More Peruvian scientists are being championed abroad thanks to their successful research and discoveries. On this occasion it was the turn of Arequipa's Christian Lino Cárdenas, who won the 2020 Physician-Scientist Development Award, thanks to his alternative treatment of aortic aneurysm, a disease that affects the walls of this important artery in the body.
A pharmaceutical chemist by profession, Lino Cárdenas presented a brilliant project that earned him this award from the Center for Diversity and Inclusion (CDI) at Massachusetts General Hospital in the United States.
His achievement was no mere spark of genius. The Peruvian scientist worked very hard on this project.
The scientist, who graduated from the Santa Maria Catholic University (UCSM), had long been losing sleep in his quest to find an alternative treatment for aortic aneurysm. More than merely a professional goal, he was determined to help those who suffer from this medical condition.
After several time-consuming investigations, Lino managed to come up with an interesting proposal, which he pursued while working as a specialist in Microbiology and Genetics at the Cardiovascular Research Center of the Massachusetts hospital.
"Through this proposal he seeks to find sufficient information on the causes, effects and pathway of autophagy (a process that allows cells to fight adverse situations and get rid of everything that has broken down or no longer serves them), so as to be able to effectively treat aortic aneurysm," the newspaper Correo recently explained.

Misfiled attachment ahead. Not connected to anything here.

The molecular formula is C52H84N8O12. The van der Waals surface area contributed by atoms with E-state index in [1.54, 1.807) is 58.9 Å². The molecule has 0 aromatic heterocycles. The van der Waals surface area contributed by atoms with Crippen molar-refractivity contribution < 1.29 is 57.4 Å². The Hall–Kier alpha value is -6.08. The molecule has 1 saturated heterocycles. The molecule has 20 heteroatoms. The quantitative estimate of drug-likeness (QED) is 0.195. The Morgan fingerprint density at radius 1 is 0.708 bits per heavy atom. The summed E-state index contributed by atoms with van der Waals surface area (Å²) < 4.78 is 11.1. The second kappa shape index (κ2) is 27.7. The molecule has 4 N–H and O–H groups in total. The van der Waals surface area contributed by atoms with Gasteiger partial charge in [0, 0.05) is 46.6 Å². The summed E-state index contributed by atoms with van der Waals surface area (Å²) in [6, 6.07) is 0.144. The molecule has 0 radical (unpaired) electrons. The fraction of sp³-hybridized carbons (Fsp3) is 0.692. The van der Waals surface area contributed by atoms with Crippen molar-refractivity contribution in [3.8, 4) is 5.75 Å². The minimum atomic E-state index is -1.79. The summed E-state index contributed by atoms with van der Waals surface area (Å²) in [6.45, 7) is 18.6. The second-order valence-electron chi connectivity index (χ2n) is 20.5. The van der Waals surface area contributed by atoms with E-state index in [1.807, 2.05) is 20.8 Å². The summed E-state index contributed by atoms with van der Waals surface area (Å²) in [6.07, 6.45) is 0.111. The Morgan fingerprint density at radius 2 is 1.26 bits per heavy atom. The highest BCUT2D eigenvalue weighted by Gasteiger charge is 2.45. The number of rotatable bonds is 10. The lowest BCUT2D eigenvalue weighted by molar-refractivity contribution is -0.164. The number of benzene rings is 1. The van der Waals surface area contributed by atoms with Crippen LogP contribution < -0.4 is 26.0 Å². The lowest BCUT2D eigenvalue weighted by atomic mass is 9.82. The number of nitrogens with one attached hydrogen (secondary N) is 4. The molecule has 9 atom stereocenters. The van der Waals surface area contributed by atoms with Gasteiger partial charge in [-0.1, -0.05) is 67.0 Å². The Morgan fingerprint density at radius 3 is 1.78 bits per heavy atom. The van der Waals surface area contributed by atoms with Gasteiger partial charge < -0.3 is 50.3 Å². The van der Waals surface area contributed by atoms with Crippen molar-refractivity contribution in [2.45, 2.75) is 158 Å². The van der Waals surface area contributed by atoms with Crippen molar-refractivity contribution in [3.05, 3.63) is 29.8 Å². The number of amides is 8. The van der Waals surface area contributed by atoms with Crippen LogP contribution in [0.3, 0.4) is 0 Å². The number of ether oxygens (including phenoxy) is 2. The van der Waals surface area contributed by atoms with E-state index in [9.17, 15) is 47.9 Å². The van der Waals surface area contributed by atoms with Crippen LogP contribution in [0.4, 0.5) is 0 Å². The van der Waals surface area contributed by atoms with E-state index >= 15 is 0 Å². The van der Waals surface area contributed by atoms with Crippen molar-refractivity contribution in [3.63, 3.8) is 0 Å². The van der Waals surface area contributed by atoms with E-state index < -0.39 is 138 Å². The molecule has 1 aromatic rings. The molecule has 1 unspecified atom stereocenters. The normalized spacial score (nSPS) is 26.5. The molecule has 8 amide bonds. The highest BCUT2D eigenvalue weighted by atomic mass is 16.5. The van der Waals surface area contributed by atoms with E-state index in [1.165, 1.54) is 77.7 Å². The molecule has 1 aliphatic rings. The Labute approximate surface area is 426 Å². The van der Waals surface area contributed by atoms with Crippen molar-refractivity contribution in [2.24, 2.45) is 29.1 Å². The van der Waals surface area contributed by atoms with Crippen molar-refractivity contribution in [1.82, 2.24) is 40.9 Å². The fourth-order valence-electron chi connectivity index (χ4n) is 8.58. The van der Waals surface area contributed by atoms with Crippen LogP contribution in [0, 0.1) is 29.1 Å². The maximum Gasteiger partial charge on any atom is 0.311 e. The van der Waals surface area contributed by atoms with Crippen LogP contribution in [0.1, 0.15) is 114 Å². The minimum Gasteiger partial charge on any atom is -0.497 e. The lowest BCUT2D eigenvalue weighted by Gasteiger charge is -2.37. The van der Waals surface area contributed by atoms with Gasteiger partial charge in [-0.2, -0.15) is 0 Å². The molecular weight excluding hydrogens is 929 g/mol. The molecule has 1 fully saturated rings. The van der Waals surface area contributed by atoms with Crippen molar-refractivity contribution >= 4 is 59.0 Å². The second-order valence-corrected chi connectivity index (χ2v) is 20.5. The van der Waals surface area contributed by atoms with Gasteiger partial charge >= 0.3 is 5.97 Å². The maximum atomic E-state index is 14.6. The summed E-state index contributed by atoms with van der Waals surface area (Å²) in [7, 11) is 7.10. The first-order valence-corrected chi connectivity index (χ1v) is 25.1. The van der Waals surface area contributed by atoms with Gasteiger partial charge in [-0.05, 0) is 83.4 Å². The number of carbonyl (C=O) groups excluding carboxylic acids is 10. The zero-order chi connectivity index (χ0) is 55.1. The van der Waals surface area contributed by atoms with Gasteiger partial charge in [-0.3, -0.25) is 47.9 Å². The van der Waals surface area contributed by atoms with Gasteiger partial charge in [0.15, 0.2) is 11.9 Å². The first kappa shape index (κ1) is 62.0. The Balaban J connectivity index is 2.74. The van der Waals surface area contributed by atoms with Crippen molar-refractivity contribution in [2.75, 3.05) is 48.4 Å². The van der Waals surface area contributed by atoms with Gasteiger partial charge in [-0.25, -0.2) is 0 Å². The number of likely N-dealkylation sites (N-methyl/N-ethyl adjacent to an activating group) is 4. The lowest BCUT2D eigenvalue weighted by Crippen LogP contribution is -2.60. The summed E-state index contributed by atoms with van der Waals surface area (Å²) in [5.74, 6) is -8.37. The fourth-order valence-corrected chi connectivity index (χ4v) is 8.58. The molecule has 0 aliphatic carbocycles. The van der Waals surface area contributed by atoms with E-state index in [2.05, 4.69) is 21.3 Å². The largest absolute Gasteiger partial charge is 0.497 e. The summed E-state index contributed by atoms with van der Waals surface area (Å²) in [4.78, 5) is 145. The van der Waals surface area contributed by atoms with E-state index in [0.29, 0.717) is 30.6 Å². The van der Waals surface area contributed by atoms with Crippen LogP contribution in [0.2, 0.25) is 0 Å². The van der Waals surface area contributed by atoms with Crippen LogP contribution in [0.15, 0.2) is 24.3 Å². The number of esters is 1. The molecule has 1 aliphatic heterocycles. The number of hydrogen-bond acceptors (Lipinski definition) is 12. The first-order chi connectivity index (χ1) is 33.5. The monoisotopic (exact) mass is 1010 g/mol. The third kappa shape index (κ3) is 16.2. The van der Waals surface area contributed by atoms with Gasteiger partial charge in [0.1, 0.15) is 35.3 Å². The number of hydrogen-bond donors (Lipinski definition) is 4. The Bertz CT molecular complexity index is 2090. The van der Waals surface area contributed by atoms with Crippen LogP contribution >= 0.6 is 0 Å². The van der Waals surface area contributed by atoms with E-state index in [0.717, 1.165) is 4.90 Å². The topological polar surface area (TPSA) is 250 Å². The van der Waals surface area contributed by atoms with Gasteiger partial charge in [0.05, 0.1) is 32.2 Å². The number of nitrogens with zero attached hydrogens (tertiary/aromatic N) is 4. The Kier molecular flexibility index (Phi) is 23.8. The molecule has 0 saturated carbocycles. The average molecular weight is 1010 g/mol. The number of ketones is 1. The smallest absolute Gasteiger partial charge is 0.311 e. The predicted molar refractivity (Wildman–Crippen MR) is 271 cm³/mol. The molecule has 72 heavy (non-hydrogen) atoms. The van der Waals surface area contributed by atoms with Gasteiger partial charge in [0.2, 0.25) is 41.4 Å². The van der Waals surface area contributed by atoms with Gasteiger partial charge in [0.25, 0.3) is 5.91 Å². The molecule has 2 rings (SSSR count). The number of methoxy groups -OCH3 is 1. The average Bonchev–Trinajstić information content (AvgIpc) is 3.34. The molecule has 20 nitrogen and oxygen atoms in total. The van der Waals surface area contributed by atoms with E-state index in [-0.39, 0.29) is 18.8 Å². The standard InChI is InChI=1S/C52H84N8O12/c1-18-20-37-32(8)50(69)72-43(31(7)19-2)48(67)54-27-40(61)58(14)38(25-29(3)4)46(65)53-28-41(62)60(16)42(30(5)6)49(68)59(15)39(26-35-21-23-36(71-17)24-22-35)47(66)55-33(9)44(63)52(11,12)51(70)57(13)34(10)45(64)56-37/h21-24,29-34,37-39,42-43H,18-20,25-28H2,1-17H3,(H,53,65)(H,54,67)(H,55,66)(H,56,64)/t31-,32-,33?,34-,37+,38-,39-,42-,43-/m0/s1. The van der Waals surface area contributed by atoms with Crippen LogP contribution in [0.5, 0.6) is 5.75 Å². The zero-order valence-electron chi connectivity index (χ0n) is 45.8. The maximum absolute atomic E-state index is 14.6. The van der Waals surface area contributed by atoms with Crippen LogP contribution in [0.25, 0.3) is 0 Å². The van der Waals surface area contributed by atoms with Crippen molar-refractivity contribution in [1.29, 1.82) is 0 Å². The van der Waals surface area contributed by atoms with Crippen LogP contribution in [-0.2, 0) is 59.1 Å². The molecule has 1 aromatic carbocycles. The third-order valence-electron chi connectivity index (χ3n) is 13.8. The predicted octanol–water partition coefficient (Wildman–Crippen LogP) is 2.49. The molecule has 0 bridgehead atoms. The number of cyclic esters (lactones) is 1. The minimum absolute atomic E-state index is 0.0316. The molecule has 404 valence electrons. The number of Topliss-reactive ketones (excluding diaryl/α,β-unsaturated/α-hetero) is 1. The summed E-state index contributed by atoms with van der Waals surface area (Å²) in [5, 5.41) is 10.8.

Throughout his tireless research, Lino also served as an instructor at the Harvard Medical School.
Thanks to this award, Christian Lino Cárdenas will receive a major economic grant with which to invest and help fund his research.
"The Physician-Scientist Development Award seeks to provide grant funds to advance research at Massachusetts General Hospital. This year, up to $180,000 was granted per project, which must be invested over a period of up to four years," added the aforementioned media outlet.
Lino shares his research work with the team of the Genomics and Neurovascular Diseases Laboratory at UCSM, with whom he has undertaken research on SARS-CoV-2, also known as coronavirus.
According to data from the Andina news agency, these leading scientists "study how estrogens (female steroid sex hormones) can break the molecular basis of interactions between the SARS-CoV-2 (coronavirus) virus and the glycosylated human ACE2 receptor, to prevent infection of cells by the virus."
"The results of the studies provided new insights into the mechanisms by which estrogens can bind to the glycosylated human ACE2 receptor (Angiotensin-Converting Enzyme 2, which is bound to cell membranes in the lungs, arteries, heart, kidney, and intestines), blocking the entry of the virus into the human body," the source adds.
Discoveries in sight
The studies have yielded significant results. So far, researchers have been studying data related to why COVID-19 cases are proportionately less severe in women compared to the male population. Among the mechanisms found, genetic variation and other differences linked to sex hormones stand out.
It is important to mention that, in addition to Lino, this team of Peruvian professionals is made up of Doctors Karin Vera López, Gonzalo Dávila Del Carpio, Badhin Gómez Valdez and Jorge Alberto Aguilar Pineda.
For all those who wish to know a little more about this prestigious research, you can visit the database of the Biorxin.com platform.
Sources: Correo/ Andina